Press Release: Publishing Profitability Survey Shows Mix of Optimism, Naiveté
SAN FRANCISCO, May 12, 2014 - Publishers today have surprisingly little knowledge of which and how many third-party companies - such as Google, advertising vendors and others - are accessing and profiting from their user and audience data. That was one of the results revealed today in the Cxense Publishing Profitability Survey. The survey of more than 380 qualified US publishing executives, conducted by Cxense in conjunction with Editor and Publisher magazine, showed that nearly 80 percent of respondents simply do not know who accesses their audience data. The survey results were released at the International News Media Association (INMA) World Congress by Cxense (Booth 9).
Of publishers that understand which third-party companies access their data, more than 20% acknowledged that the third parties are "likely earning more money from our data than we are." Nearly 70% of the respondents said sites like Google, Yahoo and Facebook that pull content from their site and use their data are "frenemies," while 16% of respondents consider them enemies.
The survey also showed that readers are accessing publishers' content via mobile phones more often than through print, tablet devices or personal computers. In fact, 34% ranked print as the least important means for readers to access content.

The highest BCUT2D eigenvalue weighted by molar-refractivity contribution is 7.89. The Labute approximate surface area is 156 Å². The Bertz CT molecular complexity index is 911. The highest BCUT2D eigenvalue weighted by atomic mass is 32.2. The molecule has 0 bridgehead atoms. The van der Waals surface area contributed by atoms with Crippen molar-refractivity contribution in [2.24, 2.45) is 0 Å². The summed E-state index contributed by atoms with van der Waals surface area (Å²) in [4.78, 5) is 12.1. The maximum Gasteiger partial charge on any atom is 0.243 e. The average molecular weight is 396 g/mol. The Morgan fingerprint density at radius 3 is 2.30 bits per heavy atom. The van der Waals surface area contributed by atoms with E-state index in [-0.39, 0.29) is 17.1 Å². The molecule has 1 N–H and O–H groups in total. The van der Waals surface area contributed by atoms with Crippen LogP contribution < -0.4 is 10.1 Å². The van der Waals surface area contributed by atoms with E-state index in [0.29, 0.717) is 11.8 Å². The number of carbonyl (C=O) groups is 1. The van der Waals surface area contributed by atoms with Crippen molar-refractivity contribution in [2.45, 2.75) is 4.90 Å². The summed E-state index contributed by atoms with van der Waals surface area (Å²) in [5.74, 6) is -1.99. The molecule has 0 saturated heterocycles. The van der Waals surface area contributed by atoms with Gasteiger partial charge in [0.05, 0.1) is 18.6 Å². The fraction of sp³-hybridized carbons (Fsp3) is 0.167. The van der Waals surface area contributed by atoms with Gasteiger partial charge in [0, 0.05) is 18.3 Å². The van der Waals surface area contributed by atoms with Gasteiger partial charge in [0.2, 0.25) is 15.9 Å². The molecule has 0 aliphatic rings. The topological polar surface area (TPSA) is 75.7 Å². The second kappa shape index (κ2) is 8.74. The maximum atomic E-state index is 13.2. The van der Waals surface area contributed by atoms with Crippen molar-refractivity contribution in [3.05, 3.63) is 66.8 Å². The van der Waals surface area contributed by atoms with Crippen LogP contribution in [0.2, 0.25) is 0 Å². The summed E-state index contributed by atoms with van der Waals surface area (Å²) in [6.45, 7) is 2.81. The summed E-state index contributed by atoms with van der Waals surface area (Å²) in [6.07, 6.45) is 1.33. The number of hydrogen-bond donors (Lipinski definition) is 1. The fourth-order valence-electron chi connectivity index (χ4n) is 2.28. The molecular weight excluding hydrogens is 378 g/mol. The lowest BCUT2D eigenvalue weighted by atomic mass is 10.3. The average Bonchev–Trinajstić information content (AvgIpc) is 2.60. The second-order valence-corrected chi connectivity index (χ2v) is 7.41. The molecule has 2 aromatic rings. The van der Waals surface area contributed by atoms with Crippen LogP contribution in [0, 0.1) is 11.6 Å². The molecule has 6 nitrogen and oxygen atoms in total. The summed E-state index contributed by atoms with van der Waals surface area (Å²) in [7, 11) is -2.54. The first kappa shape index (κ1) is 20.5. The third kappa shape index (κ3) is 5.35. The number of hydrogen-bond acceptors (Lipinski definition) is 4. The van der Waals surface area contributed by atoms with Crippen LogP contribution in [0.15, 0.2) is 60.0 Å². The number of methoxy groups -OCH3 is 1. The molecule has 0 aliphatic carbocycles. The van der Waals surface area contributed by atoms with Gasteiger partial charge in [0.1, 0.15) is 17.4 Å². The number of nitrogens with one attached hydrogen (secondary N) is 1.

Will Publishing Bounce Back?
More than a third of respondents said they don't believe the U.S. news media industry's ad revenues will ever surpass its all-time high from 2005, while about 29% said they believe they may surpass the 2005 numbers in 2-5 years. About 31% said they don't expect the numbers to surpass 2005's high for 5-to-10 years, and just 6% said they expect the numbers will surpass 2005's high during the next 2 years.
Nearly 89% of respondents were optimistic that their company's digital revenues will grow during the next 12 months. 36% of respondents ranked "showing advertisers we understand our readers and can target them effectively" as the key to increasing their revenues. Nearly 26% said "making content personalized for each site visitor to increase loyalty and time on site" as most important to future revenues, followed by "converting readers to paid subscribers" at about 22%. Around 11% of respondents ranked "making advertising personalized for each site visitor to increase effectiveness" as most important, with "introducing e-commerce to publisher sites" ranking fifth at less than 6%.